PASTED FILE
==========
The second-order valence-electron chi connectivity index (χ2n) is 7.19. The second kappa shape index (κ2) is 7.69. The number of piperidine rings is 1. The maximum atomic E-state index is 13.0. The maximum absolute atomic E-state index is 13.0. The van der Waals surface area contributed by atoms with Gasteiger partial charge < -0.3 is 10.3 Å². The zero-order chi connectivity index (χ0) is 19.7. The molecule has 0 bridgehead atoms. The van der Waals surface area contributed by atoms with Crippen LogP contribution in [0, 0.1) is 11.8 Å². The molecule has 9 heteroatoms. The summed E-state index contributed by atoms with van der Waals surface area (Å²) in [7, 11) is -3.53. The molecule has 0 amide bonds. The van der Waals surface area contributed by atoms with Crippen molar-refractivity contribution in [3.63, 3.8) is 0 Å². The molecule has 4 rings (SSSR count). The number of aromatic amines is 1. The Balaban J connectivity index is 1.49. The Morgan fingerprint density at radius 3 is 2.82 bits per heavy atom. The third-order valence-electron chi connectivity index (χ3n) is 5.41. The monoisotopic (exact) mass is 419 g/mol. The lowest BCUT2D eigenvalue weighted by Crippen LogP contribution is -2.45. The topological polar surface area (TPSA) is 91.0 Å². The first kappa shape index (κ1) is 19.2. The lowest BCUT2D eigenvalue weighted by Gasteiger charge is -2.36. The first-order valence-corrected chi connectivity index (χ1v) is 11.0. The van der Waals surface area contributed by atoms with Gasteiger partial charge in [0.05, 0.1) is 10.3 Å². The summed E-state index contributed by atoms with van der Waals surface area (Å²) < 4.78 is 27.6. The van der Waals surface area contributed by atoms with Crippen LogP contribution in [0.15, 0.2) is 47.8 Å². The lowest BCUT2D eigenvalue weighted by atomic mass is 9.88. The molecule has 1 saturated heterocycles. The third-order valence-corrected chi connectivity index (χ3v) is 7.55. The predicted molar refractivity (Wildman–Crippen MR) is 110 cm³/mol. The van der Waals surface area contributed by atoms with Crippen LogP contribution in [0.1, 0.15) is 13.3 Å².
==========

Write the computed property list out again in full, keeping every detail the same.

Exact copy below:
The second-order valence-electron chi connectivity index (χ2n) is 7.19. The second kappa shape index (κ2) is 7.69. The number of piperidine rings is 1. The maximum atomic E-state index is 13.0. The maximum absolute atomic E-state index is 13.0. The van der Waals surface area contributed by atoms with Gasteiger partial charge < -0.3 is 10.3 Å². The zero-order chi connectivity index (χ0) is 19.7. The molecule has 0 bridgehead atoms. The van der Waals surface area contributed by atoms with Crippen LogP contribution in [0, 0.1) is 11.8 Å². The molecule has 9 heteroatoms. The summed E-state index contributed by atoms with van der Waals surface area (Å²) in [7, 11) is -3.53. The molecule has 0 amide bonds. The van der Waals surface area contributed by atoms with Crippen molar-refractivity contribution in [3.63, 3.8) is 0 Å². The molecule has 4 rings (SSSR count). The number of aromatic amines is 1. The Balaban J connectivity index is 1.49. The Morgan fingerprint density at radius 3 is 2.82 bits per heavy atom. The third-order valence-electron chi connectivity index (χ3n) is 5.41. The monoisotopic (exact) mass is 419 g/mol. The lowest BCUT2D eigenvalue weighted by Crippen LogP contribution is -2.45. The topological polar surface area (TPSA) is 91.0 Å². The first kappa shape index (κ1) is 19.2. The lowest BCUT2D eigenvalue weighted by Gasteiger charge is -2.36. The first-order valence-corrected chi connectivity index (χ1v) is 11.0. The van der Waals surface area contributed by atoms with Gasteiger partial charge in [0.05, 0.1) is 10.3 Å². The summed E-state index contributed by atoms with van der Waals surface area (Å²) < 4.78 is 27.6. The van der Waals surface area contributed by atoms with Crippen LogP contribution in [0.15, 0.2) is 47.8 Å². The lowest BCUT2D eigenvalue weighted by atomic mass is 9.88. The molecule has 1 saturated heterocycles. The third-order valence-corrected chi connectivity index (χ3v) is 7.55. The predicted molar refractivity (Wildman–Crippen MR) is 110 cm³/mol. The van der Waals surface area contributed by atoms with Crippen LogP contribution in [0.1, 0.15) is 13.3 Å².